Mentorship isn’t magic; training doesn’t just happen. You need a clear process in place to train junior team members and give them the skills they need to grow. Senongo Akpem shares his process for asking questions and tailoring projects to match a team member’s abilities.
Don’t believe everything you hear these days about multitasking—it’s not necessarily bad. In fact, humans have a knack for perception that engages multiple senses. Graham Herrli unpacks the theories around multimodal communication and suggests that we can sometimes make things easier to understand by making them more complex to perceive.
Whether you’re just getting started on the web, or trying to pick up a new framework, Susan Robertson has a radical idea: build something that interests you. Sure, there are courses and tutorials out there to walk you through it, but a project you’re actually excited about will help you solidify those skills and make them easier to recall when you need them most.
Everyone talks a lot about empathy, but distilling that theory-driven talk into practices for our day-to-day work can seem daunting. Susan Robertson shows how she’s been able to practice empathy for users as a developer.
Half of all web pages are in English, but only about 28 percent of people using the internet speak English as a first language. Fortunately, designing for non-native English speakers doesn’t have to come with a huge price tag. Senongo Akpem shares three straightforward strategies for making your sites and apps more usable for non-native speakers.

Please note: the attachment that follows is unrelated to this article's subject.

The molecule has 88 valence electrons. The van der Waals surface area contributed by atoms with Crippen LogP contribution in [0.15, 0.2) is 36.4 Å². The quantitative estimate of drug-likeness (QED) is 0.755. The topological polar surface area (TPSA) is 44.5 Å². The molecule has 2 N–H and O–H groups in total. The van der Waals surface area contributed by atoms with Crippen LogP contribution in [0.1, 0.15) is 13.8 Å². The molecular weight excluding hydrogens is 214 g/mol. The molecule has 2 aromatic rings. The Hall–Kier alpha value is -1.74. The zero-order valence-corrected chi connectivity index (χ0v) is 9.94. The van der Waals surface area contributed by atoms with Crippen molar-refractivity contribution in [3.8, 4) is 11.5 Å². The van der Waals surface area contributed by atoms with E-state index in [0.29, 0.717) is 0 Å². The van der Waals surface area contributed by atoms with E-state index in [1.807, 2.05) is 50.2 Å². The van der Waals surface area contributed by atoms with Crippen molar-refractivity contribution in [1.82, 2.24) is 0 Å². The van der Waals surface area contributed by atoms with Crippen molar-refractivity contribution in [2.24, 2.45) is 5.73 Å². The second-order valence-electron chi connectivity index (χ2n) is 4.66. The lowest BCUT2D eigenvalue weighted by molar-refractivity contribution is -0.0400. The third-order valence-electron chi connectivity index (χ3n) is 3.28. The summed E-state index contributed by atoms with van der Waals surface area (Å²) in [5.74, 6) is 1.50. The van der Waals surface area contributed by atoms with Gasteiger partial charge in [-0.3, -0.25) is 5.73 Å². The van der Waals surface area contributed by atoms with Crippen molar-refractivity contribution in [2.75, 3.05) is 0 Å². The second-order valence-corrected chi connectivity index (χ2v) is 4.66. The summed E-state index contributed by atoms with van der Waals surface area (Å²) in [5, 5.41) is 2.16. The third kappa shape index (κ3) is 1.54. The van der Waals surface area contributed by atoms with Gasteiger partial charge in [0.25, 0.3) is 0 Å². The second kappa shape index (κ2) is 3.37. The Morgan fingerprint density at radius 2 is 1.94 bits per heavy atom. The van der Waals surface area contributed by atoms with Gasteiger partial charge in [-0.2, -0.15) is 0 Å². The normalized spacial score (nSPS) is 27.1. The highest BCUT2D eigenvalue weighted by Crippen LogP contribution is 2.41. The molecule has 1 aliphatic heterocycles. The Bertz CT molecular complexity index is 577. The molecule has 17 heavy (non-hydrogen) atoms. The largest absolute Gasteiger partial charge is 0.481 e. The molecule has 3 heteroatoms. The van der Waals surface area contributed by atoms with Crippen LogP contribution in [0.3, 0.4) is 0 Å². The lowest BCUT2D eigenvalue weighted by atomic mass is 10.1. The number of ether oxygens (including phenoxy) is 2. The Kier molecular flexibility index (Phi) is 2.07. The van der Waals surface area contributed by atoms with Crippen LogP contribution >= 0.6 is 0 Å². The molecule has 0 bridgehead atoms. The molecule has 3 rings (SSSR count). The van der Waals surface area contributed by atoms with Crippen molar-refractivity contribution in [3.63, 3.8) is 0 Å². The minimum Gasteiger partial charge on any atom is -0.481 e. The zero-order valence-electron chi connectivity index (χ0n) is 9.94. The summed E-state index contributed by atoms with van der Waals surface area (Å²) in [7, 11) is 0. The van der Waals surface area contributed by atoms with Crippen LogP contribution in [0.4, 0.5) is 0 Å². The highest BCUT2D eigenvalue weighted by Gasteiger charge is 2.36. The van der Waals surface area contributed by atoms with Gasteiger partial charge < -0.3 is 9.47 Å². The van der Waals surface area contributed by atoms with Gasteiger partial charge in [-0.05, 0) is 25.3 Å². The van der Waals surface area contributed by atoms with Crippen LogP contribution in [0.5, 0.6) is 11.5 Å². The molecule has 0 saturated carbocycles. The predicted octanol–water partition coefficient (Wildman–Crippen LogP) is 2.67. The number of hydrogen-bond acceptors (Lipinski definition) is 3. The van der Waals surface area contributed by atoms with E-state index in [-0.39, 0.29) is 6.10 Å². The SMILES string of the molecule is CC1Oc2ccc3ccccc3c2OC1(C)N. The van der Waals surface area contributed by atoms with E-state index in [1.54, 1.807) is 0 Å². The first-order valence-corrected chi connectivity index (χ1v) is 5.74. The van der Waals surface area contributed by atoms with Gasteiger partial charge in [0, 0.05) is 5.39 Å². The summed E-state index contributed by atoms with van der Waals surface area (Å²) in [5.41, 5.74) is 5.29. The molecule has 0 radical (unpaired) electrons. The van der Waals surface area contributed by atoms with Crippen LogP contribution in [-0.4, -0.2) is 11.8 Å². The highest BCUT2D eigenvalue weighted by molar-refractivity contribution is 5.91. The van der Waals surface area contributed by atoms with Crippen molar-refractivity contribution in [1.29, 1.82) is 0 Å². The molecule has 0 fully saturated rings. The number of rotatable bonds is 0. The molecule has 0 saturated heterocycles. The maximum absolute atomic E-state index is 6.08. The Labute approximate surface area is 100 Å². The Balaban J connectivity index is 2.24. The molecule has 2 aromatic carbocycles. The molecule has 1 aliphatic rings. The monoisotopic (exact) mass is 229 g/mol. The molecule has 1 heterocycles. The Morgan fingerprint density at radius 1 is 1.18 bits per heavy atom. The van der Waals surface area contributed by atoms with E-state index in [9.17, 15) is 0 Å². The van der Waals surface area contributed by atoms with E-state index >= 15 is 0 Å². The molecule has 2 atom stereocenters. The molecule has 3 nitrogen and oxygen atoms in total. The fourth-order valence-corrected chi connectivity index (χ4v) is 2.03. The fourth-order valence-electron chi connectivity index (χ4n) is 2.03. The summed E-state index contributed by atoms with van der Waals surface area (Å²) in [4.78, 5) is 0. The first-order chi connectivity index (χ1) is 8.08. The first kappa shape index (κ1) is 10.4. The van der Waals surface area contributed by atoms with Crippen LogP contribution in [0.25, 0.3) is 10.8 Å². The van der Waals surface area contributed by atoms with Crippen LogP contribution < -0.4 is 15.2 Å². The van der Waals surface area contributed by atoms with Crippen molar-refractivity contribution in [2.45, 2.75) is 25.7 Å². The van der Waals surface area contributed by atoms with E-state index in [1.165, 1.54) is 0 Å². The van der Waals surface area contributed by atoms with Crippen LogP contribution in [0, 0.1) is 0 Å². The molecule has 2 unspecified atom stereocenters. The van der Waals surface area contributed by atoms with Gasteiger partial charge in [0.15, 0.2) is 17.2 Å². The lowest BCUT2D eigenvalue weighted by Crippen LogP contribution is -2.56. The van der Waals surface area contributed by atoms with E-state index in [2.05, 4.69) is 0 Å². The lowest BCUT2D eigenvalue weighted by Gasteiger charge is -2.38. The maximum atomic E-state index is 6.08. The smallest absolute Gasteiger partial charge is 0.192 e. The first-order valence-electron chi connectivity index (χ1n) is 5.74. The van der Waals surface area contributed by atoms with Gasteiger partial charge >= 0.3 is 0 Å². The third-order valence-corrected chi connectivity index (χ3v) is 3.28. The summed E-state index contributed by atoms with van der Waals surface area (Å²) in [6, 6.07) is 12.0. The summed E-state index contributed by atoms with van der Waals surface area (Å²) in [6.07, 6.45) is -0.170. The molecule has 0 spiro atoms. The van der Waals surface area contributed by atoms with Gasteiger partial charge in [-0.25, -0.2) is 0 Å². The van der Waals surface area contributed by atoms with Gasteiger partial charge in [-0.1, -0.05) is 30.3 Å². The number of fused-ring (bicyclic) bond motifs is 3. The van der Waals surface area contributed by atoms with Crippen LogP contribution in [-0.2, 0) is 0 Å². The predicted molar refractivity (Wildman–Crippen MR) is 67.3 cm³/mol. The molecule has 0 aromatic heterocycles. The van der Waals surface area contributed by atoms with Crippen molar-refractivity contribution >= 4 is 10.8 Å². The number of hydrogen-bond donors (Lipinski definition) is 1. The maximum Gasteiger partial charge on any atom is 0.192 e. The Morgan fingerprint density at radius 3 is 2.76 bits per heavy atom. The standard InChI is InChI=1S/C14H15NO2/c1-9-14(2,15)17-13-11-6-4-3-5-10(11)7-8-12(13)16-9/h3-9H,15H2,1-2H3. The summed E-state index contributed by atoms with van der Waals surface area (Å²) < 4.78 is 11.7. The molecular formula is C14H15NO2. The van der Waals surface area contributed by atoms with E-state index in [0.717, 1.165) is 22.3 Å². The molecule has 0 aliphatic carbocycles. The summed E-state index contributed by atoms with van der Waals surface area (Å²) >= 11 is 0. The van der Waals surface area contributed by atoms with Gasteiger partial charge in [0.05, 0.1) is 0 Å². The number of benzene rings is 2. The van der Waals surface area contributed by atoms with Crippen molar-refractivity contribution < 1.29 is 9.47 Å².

You want feedback in the early stages of any project, but how can you make sure you’re getting the most out of it? Anthony Colangelo recommends a five-stage feedback process to gather input from unique feedback personas every step of the way.
Structured, automatic systems are great at managing content efficiently—but not so great at accommodating human changes in that content. On the other hand, free-for-all WYSIWYGs lead to inconsistency and breakdowns. Stakeholders and content administrators need flexibility and control, especially where the all-important homepage is concerned. What’s a website to do? Johanna Bates suggests embracing a people-friendly homepage solution within our robot-driven architectures.
Experience management systems are making it easier than ever to customize content for your visitors—but are you using your newfound personalizing powers for good (or for creepy)? Colin Eagan shows that personalization can be done, thoughtfully, using the same tools you would apply to any content strategy conundrum: by asking why, being deliberate, and putting users first.
The web operates in ways that can conflict with our traditional view of what a “story” is. Content is chunked, mixed, and spread across channels, devices, and formats. How do we understand story lines, characters, interactions, and the role of the audience, given this information sprawl? Cue nonlinear narratives—Senongo Akpem guides us past basic “scrolly-telling” to immersive, sometimes surprising experiences.
Every piece of web content is important—or so every stakeholder insists. But what happens when dozens, even hundreds, of different tasks battle for space on your homepage and in your navigation? It’s time to make some hard choices about what does and doesn’t belong. Gerry McGovern demonstrates how to zero in on the tasks that matter most to your users.